When it comes to restoring and modifying historic sites, there is a lot to take into consideration. Improvements need to be done while also keeping the architectural integrity of the building. Making the historic site wheelchair accessible can prove an even bigger challenge. Adding an accessible entrance to the outside without taking away from the site’s character can be difficult. But when done right, a place of history can be made accessible for all while maintaining its historic look. In Frankfort, Kentucky this has been done with the addition of a wheelchair ramp at the Orlando Brown House.
Category Archives: Architecture+Design
For the most part, wheelchair ramps are made of either wood or concrete. Both of which work just fine and can look great at the same time. But with any material there are some minor drawbacks. Wood is weather susceptible and can warp and crack over time. Concrete is strong but the surface is very hard and is abrasive on skin. Another option is a rubberized surface that is soft, durable, slip resistant, and potentially colorful. One company that does this and has done some stylish wheelchair ramps is Rubaroc.
So periodically I will feature architectural design that isn’t specifically made for universal design, but the space has aspects of accessibility. Many times the space can serve as a design inspiration when making something that is meant to be accessible. That is definitely the case for today’s Architecture+Design feature. This is a semi outdoor roll-in shower by Indonesia based Iwan Sastrawiguna Interior Design.
Growing up I built my fair share of forts and snow forts to create an imaginary world for myself. One thing though that I really wanted (thanks to Calvin and Hobbes along with Bart Simpson) was a treehouse. Unfortunately the places I grew up in didn’t have a tree where one could be built. So to this day I’m still a little nostalgically envious whenever I see a treehouse. Now the treehouses I’m featuring today are much bigger and nicer than any I could’ve dreamed of as a child. Some are also wheelchair accessible treehouses for children of all ages and abilities to enjoy. Built by the Treehouse Guys (formally Forver Young Treehouses) they design and build treehouses for children’s camps and communities.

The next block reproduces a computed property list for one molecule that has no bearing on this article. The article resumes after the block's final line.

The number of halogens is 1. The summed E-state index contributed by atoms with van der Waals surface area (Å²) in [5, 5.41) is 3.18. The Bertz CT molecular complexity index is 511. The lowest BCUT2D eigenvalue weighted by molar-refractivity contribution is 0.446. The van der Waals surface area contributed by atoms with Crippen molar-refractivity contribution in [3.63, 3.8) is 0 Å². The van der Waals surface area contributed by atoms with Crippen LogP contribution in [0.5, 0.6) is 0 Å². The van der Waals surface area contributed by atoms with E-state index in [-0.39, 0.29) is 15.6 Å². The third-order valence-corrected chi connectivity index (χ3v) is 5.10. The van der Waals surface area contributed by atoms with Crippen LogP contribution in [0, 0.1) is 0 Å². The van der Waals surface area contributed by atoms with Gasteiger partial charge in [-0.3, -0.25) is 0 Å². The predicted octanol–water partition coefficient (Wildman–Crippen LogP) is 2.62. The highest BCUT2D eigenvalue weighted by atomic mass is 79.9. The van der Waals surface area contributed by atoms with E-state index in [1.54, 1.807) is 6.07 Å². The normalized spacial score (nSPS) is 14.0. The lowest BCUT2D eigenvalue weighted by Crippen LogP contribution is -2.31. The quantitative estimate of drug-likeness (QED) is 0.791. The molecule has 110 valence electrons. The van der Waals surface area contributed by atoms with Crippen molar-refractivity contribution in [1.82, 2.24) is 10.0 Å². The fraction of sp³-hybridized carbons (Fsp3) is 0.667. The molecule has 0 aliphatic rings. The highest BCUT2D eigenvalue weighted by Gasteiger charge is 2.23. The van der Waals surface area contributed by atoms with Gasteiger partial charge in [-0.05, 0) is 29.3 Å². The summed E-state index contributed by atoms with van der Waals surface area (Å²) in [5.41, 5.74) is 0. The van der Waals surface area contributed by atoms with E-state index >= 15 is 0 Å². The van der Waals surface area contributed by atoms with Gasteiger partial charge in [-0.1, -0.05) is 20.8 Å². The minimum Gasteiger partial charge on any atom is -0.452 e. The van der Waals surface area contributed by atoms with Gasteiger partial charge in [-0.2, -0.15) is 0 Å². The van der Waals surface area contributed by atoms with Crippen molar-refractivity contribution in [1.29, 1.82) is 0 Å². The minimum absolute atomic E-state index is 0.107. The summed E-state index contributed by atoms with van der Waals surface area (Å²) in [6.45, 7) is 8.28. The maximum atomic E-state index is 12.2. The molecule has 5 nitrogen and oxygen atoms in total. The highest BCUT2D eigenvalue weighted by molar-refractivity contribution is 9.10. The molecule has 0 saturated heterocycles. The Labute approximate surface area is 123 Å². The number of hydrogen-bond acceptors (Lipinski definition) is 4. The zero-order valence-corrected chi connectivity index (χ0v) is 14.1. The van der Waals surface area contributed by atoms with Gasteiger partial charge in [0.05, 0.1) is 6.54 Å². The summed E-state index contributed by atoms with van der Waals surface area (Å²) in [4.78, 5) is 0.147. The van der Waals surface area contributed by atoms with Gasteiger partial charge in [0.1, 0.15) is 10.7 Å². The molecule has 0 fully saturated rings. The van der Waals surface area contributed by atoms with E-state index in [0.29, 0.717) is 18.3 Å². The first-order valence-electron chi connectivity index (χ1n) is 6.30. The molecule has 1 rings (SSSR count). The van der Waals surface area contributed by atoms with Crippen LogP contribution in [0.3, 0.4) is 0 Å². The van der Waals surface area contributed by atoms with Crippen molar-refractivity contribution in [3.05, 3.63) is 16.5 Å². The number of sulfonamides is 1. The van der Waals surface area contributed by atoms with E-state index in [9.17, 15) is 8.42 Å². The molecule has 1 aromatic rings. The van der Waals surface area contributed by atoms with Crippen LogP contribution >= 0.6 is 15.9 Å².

When designing wheelchair ramps for residential homes, the majority of the time you’ll see wooden or metal ramps. If the threshold height is closer to the ground, then you might be able to move some soil around and make a concrete or masonry ramp. Which can be easier to blend in with the l house because it’s more landscaping than structural construction. A great looking example of this is this stone and brick ramp by Schaffer Construction of Leesburg, Virginia.
Despite some lingering snowstorms, springtime is finally starting to dawn upon us. Which means that some places that are known for winter fun vacations such as ski resorts are winding down their busy season. But that doesn’t mean those places will turn people away or have nothing else to do. One popular place many of you have heard of is Breckenridge, Colorado. Whether it be winter or other season, there’s still plenty to do there. If you’re looking for a wheelchair accessible place to stay, then check out the Scott Griffith Lodge.